[Bf-committers] SIGGRAPH observations

Brecht Van Lommel brechtvanlommel at pandora.be
Mon Jul 29 18:14:11 CEST 2013

(same mail as sent to bf-cycles, but relevant for other parts of Blender too)

Some notes I took during SIGGRAPH, mostly technical and render related
stuff that I found interesting. For more in-depth stuff check the
collection of links here:


Pixar is open sourcing OpenSubdiv mainly to push it as *the*
subdivision surface standard, and will be proposing to include it in
OpenGL later this year. They have a lot invested in their workflow,
e.g. modeling with creases and fewer edge loops, and think it's worth
the investment to ensure they do not have to switch to some other
standard that could win later on.

There's still some things missing in the library that we need for
Blender, in particular non-manifold meshes and smooth UVs. These are
planned to be added by Dreamworks, along with some performance

For Blender we also still have to see how this all fits with
displacement and multires sculpting. My guess is that for display in
sculpt mode itself OpenSubdiv is not so useful, as you are editing the
tessellated vertex positions directly there and retessellating them
each time will not help. You'd need to bake down the displacement each
time which is just going to make things slower. Outside of sculpt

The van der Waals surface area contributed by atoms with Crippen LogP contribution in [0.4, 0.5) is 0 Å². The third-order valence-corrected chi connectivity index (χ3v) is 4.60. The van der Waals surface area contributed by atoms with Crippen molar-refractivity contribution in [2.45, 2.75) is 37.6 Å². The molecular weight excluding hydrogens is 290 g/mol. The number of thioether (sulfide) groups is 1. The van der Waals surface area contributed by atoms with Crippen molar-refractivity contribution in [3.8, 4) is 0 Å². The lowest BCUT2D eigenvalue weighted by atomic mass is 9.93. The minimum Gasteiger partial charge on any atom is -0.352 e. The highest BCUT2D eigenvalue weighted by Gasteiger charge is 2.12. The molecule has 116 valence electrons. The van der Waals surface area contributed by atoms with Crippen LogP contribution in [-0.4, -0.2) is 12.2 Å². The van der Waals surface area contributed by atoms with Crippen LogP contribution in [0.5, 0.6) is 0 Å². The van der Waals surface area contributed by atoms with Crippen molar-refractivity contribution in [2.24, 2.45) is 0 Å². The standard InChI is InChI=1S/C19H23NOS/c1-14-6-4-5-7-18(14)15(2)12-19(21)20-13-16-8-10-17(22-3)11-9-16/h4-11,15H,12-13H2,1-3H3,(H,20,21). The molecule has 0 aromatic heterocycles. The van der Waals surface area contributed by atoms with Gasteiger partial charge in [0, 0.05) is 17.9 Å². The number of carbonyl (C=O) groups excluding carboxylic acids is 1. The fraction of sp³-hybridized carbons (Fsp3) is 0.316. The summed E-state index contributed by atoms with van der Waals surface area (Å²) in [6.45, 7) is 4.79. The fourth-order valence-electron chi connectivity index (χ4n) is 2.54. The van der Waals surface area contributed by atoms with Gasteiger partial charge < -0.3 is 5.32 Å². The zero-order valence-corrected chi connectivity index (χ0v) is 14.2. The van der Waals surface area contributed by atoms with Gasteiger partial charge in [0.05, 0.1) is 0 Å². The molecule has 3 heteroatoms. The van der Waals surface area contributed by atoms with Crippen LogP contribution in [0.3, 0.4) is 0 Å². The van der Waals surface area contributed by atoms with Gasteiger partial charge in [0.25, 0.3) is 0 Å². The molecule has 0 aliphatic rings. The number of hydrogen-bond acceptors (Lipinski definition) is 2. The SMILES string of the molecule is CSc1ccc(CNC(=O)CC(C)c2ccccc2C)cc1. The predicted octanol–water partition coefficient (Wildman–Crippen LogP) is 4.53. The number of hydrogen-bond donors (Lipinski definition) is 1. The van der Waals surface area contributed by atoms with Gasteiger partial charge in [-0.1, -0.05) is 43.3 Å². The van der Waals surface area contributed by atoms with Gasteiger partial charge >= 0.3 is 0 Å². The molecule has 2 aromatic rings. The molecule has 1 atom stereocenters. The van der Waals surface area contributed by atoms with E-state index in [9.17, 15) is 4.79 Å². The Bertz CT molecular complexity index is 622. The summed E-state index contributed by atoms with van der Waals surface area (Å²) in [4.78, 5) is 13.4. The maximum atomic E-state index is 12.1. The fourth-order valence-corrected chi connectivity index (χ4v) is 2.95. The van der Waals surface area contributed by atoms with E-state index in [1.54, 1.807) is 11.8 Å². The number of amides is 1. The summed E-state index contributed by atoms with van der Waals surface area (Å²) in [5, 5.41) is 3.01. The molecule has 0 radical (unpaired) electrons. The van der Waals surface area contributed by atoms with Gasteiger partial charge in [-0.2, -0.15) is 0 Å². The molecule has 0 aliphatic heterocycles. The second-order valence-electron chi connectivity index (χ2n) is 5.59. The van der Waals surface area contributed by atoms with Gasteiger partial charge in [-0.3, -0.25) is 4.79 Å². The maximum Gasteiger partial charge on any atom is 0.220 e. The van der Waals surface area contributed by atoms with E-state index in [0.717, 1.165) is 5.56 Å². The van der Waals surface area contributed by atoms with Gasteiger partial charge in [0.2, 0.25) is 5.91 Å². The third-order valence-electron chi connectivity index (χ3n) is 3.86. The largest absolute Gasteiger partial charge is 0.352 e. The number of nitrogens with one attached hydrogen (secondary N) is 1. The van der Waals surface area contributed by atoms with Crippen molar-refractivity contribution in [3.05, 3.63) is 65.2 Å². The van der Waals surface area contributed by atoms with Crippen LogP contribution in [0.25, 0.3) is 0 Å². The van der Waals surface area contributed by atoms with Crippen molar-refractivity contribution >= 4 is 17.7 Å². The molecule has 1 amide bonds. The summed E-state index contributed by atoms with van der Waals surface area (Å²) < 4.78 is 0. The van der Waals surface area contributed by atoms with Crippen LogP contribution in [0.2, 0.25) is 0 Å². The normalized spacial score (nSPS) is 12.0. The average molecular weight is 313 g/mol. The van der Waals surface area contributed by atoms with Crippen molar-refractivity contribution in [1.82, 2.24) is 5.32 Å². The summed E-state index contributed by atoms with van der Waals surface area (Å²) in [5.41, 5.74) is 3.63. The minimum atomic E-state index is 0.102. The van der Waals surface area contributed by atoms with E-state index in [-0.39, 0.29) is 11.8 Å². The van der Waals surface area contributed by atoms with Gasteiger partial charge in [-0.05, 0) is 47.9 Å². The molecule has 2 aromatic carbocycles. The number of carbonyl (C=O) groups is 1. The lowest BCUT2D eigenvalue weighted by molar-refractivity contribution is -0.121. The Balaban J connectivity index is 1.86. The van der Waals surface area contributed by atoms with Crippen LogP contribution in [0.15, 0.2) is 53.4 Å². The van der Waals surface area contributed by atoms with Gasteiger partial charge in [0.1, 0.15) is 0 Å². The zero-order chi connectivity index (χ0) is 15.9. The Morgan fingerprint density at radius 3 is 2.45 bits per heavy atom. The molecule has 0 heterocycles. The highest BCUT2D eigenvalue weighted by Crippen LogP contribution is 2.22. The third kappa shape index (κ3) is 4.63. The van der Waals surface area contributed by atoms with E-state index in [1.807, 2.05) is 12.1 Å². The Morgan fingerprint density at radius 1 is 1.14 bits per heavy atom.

mode, doing the subdivision surfaces on the GPU with or without
displacement should be quite nice, especially for animators to see
realtime playback of the full subdivided and displaced mesh.


There is an interesting difference between the workflows for Pixar
Renderman and Arnold. It seems that Pixar is relying a lot on having
good lower poly subdivision surfaces with detail added through
subdivision and displacement. Ptex needs such base meshes to do
mipmapping well, when the base mesh is super high poly and every
primitive is a separate Ptex face it may not be as good at texture
filtering. The Renderman multiresolution shading cache also needs a
base mesh to store the coarse level of the cache, if that's too fine
performance would drop. On the other hand it was mentioned that Arnold
is happy to just get tessellated very high poly meshes, partially
because the subd isn't as good but also because it doesn't do caching
anyway. In Arnold reducing shading cost for secondary bounces seems to
be mostly done by having a simpler version of the shader / ray

So this is an interesting difference that we might want to think about
for Blender/Cycles algorithm choices too, things like dynamic topology
sculpting suit the Arnold workflow, whereas multires sculpting fits
the Pixar workflow. For the Pixar workflow with dynamic topology
sculpts it seems that good retopology and remeshing is needed. Is it
worth it adding special optimizations for subd surfaces all the way
into the rendering kernel, or do we focus on handling triangle/quad
soups really well with compression, SIMD, etc? We can look into a few
higher level primitives to support in the BVH like triangle strips,
quad strips, grids, .. but try to make those things work also when not
using subd.

Further, automatically picking the right subdivision level for global